F For Fake


According to some reviews, the F for Fake mash-up has possibly paved the way for the modern "attention-deficit" style of editing.[7] More likely, Welles was influenced by those that came before, such as the French New Wave and Dadaist filmmakers such as Jean Luc Godard and René Clair who used editing to alternately build and deconstruct. What is unique to the film is the concept of the "unreliable narrator." A key subject of the film itself, which at many points shows Welles sitting at an editing controller, as he narrates and draws self-reflexive attention to the problems with veracity in life and filmmaking.[6] Several filmmakers contributed to the forgery that is "F for Fake" including B-movie cinematographer Gary Graver (who contributes all footage filmed in the U.S., as well as some very choppy editing, and his own voice/image as the dubious on-screen "newscaster") as well as Welles' girlfriend and muse, Oja Kodar (who first appears in a series of butt shots as she is ogled both by Welles' camera and by stock footage of males who "see" her). It is in fact a trick of editing and/or creative geography and Welles' first lie in the film, or is it? Who directed these shots? Kodar claims she did. It is unclear where Welles' participation stops and his lesser-known collaborators begins, as the film employs multiple editors, multiple directors, multiple cross cuttings of unrelated footage and the often erratic use of creative geography as well as multiple voice overs. An example of this appears with a series of near wordless shots of Irving and de Hory seemingly in debate as to whether de Hory ever signed his forgeries (the shots of Irving and de Hory were in fact taken at different times).[7]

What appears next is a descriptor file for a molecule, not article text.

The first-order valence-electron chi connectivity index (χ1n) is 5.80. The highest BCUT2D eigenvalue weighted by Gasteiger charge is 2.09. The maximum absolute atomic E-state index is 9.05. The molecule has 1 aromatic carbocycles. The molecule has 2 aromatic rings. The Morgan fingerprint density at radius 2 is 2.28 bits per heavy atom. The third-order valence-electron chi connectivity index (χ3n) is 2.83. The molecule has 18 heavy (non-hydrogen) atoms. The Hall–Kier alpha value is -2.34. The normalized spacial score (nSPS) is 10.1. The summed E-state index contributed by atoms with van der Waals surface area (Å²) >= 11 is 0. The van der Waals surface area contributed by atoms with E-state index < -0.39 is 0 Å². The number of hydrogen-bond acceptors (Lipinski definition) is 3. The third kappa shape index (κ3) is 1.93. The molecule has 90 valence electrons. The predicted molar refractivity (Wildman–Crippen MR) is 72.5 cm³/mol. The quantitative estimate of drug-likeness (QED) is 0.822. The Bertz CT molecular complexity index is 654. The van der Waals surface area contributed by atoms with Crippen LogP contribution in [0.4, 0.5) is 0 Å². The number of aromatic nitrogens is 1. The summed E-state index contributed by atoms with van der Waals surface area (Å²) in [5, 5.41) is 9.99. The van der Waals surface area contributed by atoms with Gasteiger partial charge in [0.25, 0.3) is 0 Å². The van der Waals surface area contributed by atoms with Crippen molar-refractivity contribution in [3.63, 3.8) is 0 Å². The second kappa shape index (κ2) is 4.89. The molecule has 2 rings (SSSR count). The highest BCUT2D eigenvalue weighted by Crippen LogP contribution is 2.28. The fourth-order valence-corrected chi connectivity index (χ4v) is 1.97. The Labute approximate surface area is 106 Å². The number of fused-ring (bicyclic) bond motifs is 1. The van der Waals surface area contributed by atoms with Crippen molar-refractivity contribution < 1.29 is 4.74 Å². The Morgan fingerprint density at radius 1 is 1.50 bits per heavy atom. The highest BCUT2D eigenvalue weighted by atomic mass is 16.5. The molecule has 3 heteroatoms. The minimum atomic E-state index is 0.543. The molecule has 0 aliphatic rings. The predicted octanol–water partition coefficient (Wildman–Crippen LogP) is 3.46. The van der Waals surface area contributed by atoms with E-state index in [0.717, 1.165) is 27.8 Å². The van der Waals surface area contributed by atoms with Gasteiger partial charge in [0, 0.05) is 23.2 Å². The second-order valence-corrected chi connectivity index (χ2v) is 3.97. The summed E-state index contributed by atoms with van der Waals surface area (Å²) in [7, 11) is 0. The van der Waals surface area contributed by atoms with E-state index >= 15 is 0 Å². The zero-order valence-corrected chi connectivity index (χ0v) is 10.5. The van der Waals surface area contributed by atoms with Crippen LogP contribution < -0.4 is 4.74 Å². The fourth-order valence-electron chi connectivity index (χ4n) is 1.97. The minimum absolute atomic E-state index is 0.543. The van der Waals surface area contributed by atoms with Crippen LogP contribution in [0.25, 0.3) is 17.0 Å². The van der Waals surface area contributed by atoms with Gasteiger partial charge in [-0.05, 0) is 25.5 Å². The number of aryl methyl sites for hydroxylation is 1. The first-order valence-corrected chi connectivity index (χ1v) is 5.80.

Welles's autobiographical asides in the film reflect on his 1938 radio adaptation of The War of the Worlds, which caused a nationwide panic with its fake news broadcast. In introducing this chapter of his life, Welles declares his uncertainty as to his own authenticity, as he believes he too has engaged in fraud. Interestingly, while the basic facts of the War of the Worlds incident are correctly given, the apparent excerpts from the play featured in the movie are complete fabrications, including a scene in which President Roosevelt meets the Martian invaders—something which did not happen in the original (fabricated) broadcast.

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